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From 1804 to 1809, the slaveholding Napoleonic regime of General Jean-Louis Ferrand attempted to erase the gains of the era of French Republican emancipation (1793-1802) by re-enslaving thousands of individuals in Santo Domingo (modern Dominican Republic). This article examines the aims and methods of the Ferrand regime, situating it within the contexts of the birth of independent Haiti and the resurgence of institutionalized racism and slavery in the French world. Using governmental correspondence, notarial acts, and other sources, I argue that those targeted by Ferrand’s racist laws and efforts to re-impose slavery devised innovative means of carving out their own versions of freedom. The article centers on the ways in which “slaves” and colonial officials negotiated the meanings of slavery in a context in which the institution’s legality was unclear.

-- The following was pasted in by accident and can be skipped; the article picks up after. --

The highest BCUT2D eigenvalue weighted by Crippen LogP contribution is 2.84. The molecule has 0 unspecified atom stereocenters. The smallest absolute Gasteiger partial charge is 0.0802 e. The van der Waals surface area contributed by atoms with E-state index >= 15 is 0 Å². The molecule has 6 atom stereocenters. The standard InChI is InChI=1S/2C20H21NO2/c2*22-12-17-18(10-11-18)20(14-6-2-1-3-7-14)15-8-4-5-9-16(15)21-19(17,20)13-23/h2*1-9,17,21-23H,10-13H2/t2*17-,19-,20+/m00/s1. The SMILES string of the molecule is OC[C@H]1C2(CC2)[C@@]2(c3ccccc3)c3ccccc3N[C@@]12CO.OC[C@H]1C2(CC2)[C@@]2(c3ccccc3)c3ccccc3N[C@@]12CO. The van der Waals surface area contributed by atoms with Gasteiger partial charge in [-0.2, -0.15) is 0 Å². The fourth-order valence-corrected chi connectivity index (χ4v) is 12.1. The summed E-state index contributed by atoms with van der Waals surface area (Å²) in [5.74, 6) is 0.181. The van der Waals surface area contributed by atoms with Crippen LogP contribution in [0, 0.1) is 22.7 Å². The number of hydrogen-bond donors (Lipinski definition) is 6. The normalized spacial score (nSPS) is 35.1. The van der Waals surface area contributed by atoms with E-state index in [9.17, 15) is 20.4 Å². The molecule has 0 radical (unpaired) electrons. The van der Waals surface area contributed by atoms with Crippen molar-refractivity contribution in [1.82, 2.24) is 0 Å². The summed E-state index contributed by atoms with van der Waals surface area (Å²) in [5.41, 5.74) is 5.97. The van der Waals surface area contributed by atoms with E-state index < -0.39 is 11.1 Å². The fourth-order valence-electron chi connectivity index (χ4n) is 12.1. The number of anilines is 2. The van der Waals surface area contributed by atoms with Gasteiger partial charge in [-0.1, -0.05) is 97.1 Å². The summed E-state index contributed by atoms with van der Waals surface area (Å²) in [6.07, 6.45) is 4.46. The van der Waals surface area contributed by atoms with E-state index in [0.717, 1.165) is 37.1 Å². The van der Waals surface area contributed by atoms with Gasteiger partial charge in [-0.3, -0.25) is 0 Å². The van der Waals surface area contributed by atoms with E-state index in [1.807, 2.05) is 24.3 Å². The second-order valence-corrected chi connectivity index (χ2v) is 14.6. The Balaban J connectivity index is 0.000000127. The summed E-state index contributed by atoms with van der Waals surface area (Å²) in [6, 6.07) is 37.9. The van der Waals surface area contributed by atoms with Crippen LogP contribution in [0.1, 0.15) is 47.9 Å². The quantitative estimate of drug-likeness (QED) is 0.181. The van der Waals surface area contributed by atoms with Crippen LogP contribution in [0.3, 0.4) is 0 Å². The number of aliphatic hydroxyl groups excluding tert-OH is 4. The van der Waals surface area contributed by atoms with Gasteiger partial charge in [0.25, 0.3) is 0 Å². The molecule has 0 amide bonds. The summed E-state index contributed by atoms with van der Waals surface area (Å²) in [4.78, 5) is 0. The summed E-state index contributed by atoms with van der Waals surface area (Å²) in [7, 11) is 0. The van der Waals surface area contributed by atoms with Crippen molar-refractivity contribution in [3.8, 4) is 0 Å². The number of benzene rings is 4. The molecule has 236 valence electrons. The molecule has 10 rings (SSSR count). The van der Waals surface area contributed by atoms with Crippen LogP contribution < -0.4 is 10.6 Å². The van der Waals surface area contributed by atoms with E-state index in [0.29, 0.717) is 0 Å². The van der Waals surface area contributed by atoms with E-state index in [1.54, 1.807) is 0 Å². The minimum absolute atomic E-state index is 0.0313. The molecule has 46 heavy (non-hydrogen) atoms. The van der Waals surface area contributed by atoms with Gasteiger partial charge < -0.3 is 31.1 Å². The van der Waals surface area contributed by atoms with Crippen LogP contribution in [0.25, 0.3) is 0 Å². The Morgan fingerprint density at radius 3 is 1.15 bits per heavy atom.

Open Access
In: New West Indian Guide / Nieuwe West-Indische Gids